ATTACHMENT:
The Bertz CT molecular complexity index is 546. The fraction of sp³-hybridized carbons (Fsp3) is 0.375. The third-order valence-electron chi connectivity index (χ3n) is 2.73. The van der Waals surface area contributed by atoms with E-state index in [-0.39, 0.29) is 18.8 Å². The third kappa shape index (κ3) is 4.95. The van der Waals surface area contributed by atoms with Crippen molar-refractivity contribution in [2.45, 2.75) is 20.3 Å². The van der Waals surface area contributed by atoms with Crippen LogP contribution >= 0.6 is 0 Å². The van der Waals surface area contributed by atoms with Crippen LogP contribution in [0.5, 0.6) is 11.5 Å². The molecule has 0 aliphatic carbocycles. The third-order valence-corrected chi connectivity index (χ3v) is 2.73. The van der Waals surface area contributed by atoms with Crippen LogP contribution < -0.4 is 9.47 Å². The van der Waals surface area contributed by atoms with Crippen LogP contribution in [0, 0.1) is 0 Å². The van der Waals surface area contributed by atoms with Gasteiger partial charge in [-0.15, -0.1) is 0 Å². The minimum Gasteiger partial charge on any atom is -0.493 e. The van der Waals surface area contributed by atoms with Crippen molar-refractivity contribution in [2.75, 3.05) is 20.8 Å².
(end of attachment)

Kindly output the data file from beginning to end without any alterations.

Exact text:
The Bertz CT molecular complexity index is 546. The fraction of sp³-hybridized carbons (Fsp3) is 0.375. The third-order valence-electron chi connectivity index (χ3n) is 2.73. The van der Waals surface area contributed by atoms with E-state index in [-0.39, 0.29) is 18.8 Å². The third kappa shape index (κ3) is 4.95. The van der Waals surface area contributed by atoms with Crippen molar-refractivity contribution in [2.45, 2.75) is 20.3 Å². The van der Waals surface area contributed by atoms with Crippen LogP contribution >= 0.6 is 0 Å². The van der Waals surface area contributed by atoms with Crippen LogP contribution in [0.5, 0.6) is 11.5 Å². The molecule has 0 aliphatic carbocycles. The third-order valence-corrected chi connectivity index (χ3v) is 2.73. The van der Waals surface area contributed by atoms with Crippen LogP contribution < -0.4 is 9.47 Å². The van der Waals surface area contributed by atoms with Crippen LogP contribution in [0, 0.1) is 0 Å². The van der Waals surface area contributed by atoms with Gasteiger partial charge in [-0.15, -0.1) is 0 Å². The minimum Gasteiger partial charge on any atom is -0.493 e. The van der Waals surface area contributed by atoms with Crippen molar-refractivity contribution in [2.75, 3.05) is 20.8 Å².